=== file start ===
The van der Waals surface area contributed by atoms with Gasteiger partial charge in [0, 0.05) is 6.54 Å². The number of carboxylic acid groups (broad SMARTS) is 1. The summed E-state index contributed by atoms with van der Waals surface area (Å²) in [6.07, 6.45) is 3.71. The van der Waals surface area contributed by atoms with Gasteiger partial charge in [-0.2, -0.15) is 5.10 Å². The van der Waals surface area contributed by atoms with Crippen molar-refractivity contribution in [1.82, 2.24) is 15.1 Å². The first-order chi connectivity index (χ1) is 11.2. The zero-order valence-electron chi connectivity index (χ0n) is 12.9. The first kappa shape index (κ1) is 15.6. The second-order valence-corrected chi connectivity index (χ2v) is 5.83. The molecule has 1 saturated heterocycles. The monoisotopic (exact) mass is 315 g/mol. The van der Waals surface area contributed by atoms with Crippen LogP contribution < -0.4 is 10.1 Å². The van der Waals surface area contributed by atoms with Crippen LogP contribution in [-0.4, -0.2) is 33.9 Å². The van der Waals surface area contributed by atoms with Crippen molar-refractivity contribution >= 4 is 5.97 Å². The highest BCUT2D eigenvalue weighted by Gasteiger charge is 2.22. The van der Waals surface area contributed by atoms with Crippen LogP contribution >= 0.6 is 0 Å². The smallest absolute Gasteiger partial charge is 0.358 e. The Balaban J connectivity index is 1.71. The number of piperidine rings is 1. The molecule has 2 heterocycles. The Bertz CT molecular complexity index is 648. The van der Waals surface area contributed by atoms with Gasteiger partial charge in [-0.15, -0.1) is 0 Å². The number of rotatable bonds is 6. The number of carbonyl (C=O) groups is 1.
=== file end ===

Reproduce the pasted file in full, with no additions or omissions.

The van der Waals surface area contributed by atoms with Gasteiger partial charge in [0, 0.05) is 6.54 Å². The number of carboxylic acid groups (broad SMARTS) is 1. The summed E-state index contributed by atoms with van der Waals surface area (Å²) in [6.07, 6.45) is 3.71. The van der Waals surface area contributed by atoms with Gasteiger partial charge in [-0.2, -0.15) is 5.10 Å². The van der Waals surface area contributed by atoms with Crippen molar-refractivity contribution in [1.82, 2.24) is 15.1 Å². The first-order chi connectivity index (χ1) is 11.2. The zero-order valence-electron chi connectivity index (χ0n) is 12.9. The first kappa shape index (κ1) is 15.6. The second-order valence-corrected chi connectivity index (χ2v) is 5.83. The molecule has 1 saturated heterocycles. The monoisotopic (exact) mass is 315 g/mol. The van der Waals surface area contributed by atoms with Crippen LogP contribution < -0.4 is 10.1 Å². The van der Waals surface area contributed by atoms with Crippen LogP contribution in [-0.4, -0.2) is 33.9 Å². The van der Waals surface area contributed by atoms with Crippen molar-refractivity contribution >= 4 is 5.97 Å². The highest BCUT2D eigenvalue weighted by Gasteiger charge is 2.22. The van der Waals surface area contributed by atoms with Crippen LogP contribution >= 0.6 is 0 Å². The smallest absolute Gasteiger partial charge is 0.358 e. The Balaban J connectivity index is 1.71. The number of piperidine rings is 1. The molecule has 2 heterocycles. The Bertz CT molecular complexity index is 648. The van der Waals surface area contributed by atoms with Gasteiger partial charge in [-0.15, -0.1) is 0 Å². The number of rotatable bonds is 6. The number of carbonyl (C=O) groups is 1.